At the Tobin Center for the Performing Arts, all the elements fell together beautifully Thursday, a reminder that opulent opera once was commonplace in San Antonio, such as in 1969 when a young tenor named Plácido Domingo sang in “Faust” for local audiences.

The lush sets were so breathtaking, a wholly new one for each of the five acts that startled with depth and detail, that they drew applause from the audience of about 800 people at the Tobin Center. From the sets, along with the costumes, emerged a vision of the 1500s in what would now be Germany. The scenery combined with near-constant stage motion by the characters, chorus and others — including jugglers and acrobats — to keep the story flowing, all thanks to co-artistic advisers Garnett Bruce and E. Loren Meeker.

The cast reflected its wide experience, many of them reprising their roles from productions elsewhere. Tenor Joshua Dennis as Faust was versatile enough to shift from a bitter old man to a youth sincere in pursuing the pleasures of love after making his fabled deal with the devil.

Baritone David Pittsinger used his robust, piercing voice to fashion a Méphistophélès that was appropriately boss and conniving. Recent Grammy winner Edward Parks, a baritone, impressed as a protective, soldierly older brother to Marguerite. Mezzo-soprano Megan Samarin was spritely as the teenaged boy Siébel, while mezzo-soprano Alissa Anderson was sassy as Marguerite’s neighbor.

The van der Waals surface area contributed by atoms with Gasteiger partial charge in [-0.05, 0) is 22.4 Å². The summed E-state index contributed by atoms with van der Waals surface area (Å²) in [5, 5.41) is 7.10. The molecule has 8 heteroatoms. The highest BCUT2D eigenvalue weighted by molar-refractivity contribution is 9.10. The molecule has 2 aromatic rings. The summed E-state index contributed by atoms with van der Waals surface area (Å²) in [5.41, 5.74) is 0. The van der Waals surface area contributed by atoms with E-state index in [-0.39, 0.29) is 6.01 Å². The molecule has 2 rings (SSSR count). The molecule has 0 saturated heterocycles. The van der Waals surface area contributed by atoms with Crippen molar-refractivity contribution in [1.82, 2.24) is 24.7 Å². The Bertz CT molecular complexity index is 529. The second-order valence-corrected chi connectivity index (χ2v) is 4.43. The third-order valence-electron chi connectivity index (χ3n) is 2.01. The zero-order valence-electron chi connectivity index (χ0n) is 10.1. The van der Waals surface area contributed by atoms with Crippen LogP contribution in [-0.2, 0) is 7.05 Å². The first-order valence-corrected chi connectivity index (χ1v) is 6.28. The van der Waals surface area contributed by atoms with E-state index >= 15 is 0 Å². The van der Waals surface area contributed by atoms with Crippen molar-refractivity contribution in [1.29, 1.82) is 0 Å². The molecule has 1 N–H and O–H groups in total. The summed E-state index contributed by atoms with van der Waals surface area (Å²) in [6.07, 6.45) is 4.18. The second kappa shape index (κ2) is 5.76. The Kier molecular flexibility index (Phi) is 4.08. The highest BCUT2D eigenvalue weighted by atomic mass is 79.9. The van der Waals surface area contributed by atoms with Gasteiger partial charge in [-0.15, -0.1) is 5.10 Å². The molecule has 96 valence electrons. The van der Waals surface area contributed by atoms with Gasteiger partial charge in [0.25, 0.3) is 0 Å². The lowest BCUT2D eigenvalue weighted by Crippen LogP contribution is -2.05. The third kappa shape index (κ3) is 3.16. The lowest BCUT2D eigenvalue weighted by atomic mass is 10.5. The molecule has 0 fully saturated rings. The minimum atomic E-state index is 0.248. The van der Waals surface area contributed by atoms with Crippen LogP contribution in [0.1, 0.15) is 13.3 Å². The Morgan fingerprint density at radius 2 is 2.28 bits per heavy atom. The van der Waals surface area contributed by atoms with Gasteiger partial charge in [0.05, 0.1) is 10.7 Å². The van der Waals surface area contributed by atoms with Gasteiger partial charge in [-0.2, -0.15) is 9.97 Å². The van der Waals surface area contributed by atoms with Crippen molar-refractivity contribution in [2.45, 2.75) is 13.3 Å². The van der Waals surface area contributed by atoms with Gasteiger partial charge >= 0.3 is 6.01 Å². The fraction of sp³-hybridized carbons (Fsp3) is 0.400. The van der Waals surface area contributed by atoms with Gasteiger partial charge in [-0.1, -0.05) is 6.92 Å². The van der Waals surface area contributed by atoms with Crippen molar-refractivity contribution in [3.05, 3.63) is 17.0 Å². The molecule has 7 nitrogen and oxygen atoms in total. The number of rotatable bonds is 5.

But the shining star was soprano Yunah Lee as Marguerite, who was really the main character, not Faust, because she was the only one who grows as a person, rising from her adolescent love of jewels in Act Three to the mature wisdom Marguerite must show in the Act Five. Her “Jewel Song” in Act Three was pure sweetness. The cast also sang well in ensembles during several scenes.

The well-rehearsed chorus of 36 singers performed well the role of the community’s voice and certainly was swell in Act Four’s “Soldiers’ Song.” The San Antonio Symphony in the pit played with gravity and balance under guest conductor Robert Tweten. The cellos and basses had an especially good night. The organ, played by Seth Nelson, added dramatic power to the final scenes.

“Faust” repeats at 7:30 p.m. Saturday at the Tobin Center downtown.

SA Express News: Opera San Antonio climbs new heights with Faust
By David Hendricks